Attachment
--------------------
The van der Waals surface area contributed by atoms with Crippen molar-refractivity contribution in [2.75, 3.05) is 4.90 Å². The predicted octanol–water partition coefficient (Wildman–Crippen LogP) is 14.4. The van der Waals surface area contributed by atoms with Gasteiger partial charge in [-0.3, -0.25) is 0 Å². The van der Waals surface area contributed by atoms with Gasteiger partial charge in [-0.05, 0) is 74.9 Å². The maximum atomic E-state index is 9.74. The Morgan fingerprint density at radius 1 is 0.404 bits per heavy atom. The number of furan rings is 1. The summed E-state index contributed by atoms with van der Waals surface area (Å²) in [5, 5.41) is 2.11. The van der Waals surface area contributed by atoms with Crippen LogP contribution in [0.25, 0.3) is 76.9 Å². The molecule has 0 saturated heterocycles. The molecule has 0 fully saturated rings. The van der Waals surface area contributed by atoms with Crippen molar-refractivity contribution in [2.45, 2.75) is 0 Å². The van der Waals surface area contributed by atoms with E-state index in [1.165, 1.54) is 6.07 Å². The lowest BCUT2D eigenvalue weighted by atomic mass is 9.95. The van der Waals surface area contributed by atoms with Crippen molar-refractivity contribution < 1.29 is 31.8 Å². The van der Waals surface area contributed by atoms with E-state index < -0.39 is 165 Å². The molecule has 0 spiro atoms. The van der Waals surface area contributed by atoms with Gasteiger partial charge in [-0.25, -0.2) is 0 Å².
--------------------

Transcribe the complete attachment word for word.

The van der Waals surface area contributed by atoms with Crippen molar-refractivity contribution in [2.75, 3.05) is 4.90 Å². The predicted octanol–water partition coefficient (Wildman–Crippen LogP) is 14.4. The van der Waals surface area contributed by atoms with Gasteiger partial charge in [-0.3, -0.25) is 0 Å². The van der Waals surface area contributed by atoms with Gasteiger partial charge in [-0.05, 0) is 74.9 Å². The maximum atomic E-state index is 9.74. The Morgan fingerprint density at radius 1 is 0.404 bits per heavy atom. The number of furan rings is 1. The summed E-state index contributed by atoms with van der Waals surface area (Å²) in [5, 5.41) is 2.11. The van der Waals surface area contributed by atoms with Crippen LogP contribution in [0.25, 0.3) is 76.9 Å². The molecule has 0 saturated heterocycles. The molecule has 0 fully saturated rings. The van der Waals surface area contributed by atoms with Crippen molar-refractivity contribution in [2.45, 2.75) is 0 Å². The van der Waals surface area contributed by atoms with E-state index in [1.165, 1.54) is 6.07 Å². The lowest BCUT2D eigenvalue weighted by atomic mass is 9.95. The van der Waals surface area contributed by atoms with Crippen molar-refractivity contribution < 1.29 is 31.8 Å². The van der Waals surface area contributed by atoms with E-state index < -0.39 is 165 Å². The molecule has 0 spiro atoms. The van der Waals surface area contributed by atoms with Gasteiger partial charge in [-0.25, -0.2) is 0 Å².